"The Middle Ages fell into error and believed that is was a sacred shame for a priest to marry. Then came Luther ... and got married. Now it is regarded as a shame when a priest does not marry. One cannot well be a parson when one is not married. The congregation will not have entire confidence in him when he is not married. Verily the world has gone ahead spiritually. In the Middle Ages they had most confidence in an unmarried man, they conceived that they had a guarantee in his unmarried state. This is the syllogism of the spirit. Now they have most confidence in the married man: they conceive that in the fact that he is married they have a guarantee that he will not seduce one's wife and daughter.... [T]his is the syllogism of the flesh."
"Luther really could not have been wht we call 'in love' with Catherine von Bora. I can imagine him saying to her: 'My dear girl, the purpose of my marriage -- as I told you -- is to defy Satan, the Pope, and the whole world. This being the case, you can understand that I could just as well marry your kitchen maid."
"[I]t can come to the point in Protestantism when worldliness is honored and venerated as godliness. And that, I maintain, cannot happen in Catholicism.... No wonder Luther very quickly got such great support. The secular mentality understood immediately the break.... [T]hey grinned in their beards ... at Luther ... that chosen instrument of God who had helped men so splendidly make a fool of God."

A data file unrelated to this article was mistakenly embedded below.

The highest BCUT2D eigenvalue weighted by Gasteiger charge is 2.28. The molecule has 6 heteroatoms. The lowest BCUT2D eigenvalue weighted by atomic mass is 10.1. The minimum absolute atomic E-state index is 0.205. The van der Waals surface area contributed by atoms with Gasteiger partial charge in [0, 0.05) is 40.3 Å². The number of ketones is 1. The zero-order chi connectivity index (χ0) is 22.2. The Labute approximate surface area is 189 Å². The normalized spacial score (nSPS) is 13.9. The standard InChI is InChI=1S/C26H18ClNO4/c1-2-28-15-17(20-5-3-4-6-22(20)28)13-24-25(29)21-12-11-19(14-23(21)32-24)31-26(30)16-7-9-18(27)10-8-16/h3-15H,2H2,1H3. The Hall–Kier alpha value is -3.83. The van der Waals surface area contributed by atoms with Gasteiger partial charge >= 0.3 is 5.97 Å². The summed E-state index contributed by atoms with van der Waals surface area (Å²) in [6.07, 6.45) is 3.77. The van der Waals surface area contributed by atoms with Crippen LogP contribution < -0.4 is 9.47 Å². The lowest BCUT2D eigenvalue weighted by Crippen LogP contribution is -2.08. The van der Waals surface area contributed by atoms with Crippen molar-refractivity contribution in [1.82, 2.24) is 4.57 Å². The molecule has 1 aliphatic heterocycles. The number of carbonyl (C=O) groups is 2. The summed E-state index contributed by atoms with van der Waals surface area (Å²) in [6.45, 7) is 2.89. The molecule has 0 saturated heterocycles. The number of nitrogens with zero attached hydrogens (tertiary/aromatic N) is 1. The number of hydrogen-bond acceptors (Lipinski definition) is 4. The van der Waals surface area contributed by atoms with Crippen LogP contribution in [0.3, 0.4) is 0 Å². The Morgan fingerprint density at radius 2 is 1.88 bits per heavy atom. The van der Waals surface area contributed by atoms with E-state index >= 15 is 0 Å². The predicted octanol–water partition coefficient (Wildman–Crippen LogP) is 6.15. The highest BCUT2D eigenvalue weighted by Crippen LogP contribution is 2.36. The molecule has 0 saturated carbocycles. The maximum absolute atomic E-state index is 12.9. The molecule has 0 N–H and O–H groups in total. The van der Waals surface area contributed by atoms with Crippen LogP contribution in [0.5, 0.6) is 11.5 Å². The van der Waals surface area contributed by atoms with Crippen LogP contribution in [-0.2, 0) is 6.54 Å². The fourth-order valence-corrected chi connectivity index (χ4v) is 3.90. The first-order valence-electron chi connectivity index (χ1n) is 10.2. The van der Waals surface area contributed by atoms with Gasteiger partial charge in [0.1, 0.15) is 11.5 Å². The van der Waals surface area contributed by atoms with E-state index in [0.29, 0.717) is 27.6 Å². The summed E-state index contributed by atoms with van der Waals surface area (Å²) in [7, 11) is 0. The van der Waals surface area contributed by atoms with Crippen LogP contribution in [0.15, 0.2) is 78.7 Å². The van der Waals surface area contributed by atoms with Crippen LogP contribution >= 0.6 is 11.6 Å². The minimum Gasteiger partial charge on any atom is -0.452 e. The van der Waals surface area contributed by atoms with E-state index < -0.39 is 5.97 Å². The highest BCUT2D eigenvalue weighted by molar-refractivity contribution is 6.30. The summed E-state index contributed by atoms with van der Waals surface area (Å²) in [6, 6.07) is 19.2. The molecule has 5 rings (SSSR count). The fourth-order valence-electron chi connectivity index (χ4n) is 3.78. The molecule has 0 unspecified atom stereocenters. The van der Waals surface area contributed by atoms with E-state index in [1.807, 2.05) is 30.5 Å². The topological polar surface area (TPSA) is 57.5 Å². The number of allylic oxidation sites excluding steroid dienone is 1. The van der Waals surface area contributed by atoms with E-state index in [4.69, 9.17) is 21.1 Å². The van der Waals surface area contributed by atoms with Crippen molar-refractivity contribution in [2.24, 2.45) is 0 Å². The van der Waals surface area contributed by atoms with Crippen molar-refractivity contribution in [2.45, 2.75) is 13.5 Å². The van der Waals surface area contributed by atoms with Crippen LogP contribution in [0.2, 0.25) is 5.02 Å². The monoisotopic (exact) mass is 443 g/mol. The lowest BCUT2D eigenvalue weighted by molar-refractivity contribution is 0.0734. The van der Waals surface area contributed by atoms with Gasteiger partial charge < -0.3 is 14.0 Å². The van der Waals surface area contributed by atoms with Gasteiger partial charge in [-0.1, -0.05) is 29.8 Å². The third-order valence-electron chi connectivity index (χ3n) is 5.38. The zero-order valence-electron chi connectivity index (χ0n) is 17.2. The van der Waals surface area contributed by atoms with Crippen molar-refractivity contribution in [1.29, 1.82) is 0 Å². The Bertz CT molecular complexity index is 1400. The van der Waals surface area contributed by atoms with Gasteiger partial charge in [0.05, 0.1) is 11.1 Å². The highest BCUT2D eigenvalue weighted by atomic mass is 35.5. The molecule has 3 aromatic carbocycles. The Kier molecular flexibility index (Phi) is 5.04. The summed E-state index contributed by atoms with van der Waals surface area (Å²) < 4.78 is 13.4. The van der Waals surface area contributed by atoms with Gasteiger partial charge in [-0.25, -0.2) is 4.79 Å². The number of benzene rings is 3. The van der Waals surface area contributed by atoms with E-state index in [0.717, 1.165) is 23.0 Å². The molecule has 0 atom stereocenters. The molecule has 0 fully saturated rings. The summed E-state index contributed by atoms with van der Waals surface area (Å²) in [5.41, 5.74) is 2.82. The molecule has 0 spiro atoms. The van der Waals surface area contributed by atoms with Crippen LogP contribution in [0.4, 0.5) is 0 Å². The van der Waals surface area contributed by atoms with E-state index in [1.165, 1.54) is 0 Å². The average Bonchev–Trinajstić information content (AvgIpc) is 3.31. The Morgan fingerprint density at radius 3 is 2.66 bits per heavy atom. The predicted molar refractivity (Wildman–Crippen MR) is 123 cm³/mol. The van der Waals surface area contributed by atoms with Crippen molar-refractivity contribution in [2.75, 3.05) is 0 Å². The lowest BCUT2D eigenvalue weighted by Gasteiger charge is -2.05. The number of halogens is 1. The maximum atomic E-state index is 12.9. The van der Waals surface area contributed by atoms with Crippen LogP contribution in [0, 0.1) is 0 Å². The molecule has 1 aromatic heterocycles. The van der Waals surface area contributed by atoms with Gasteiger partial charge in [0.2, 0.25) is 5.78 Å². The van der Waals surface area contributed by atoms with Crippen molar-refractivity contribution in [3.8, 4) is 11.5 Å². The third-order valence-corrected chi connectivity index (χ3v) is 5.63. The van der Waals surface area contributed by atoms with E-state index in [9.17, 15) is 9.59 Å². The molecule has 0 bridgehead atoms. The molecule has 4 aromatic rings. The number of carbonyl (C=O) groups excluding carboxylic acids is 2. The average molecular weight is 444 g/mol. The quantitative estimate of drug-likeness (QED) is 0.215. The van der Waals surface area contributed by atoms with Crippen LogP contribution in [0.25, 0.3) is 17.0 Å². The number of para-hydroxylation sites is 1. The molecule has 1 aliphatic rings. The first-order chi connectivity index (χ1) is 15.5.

"When Catholicism degenerates, what form of corruption will show itself? The answer is easy: mock holiness. When Protestantism degenerates, what form of corruption will show itself? The answer is not difficult: shallow worldliness. But in Protestantism this will show itself with a refinement which cannot occur in Catholicism."
"Most people really believe that the Christian commandment (e.g. to love one's neighbor as oneself) is intentionally a little too severe, like advancing the clock a half an hour to make sure of not being late in the morning."
"The longer I study Luther, the more clear does it become that Luther also ... confuses what it means to be the patient with what it means to be the doctor; he had the patient's passion for expressing and describing his suffering, and what he feels would be its alleviation. But he had not the doctor's breadth of view. And in order to reform Christianity the first requirement is surely to have a view of the whole of Christianity."
"Luther is the very opposite of the apostle [St. Paul]. The apostle expresses Christianity in God's interest.... Luther expresses Christianity in man's interest."
"The congregation was afraid of going to confession; the confessional box made it all too real. The priests were afraid of hearing confession; it became much too serious a matter."
"The end of Luther's sermon on 1 Corinthians 13, where he concludes that faith is greater than love, is sophistry. Luther always wants to explain love as love of one's neighbor, as though it were not also a duty to love God.... Luther put faith in the place of love of God, and then called love, love of one's neighbor."
1. See Luther's Works, Vol. 35: Word and Sacrament, I, ed. E. Theodore Bachmann (Philadelphia: Muhlenberg Press, 1960), p. 394, n. 43.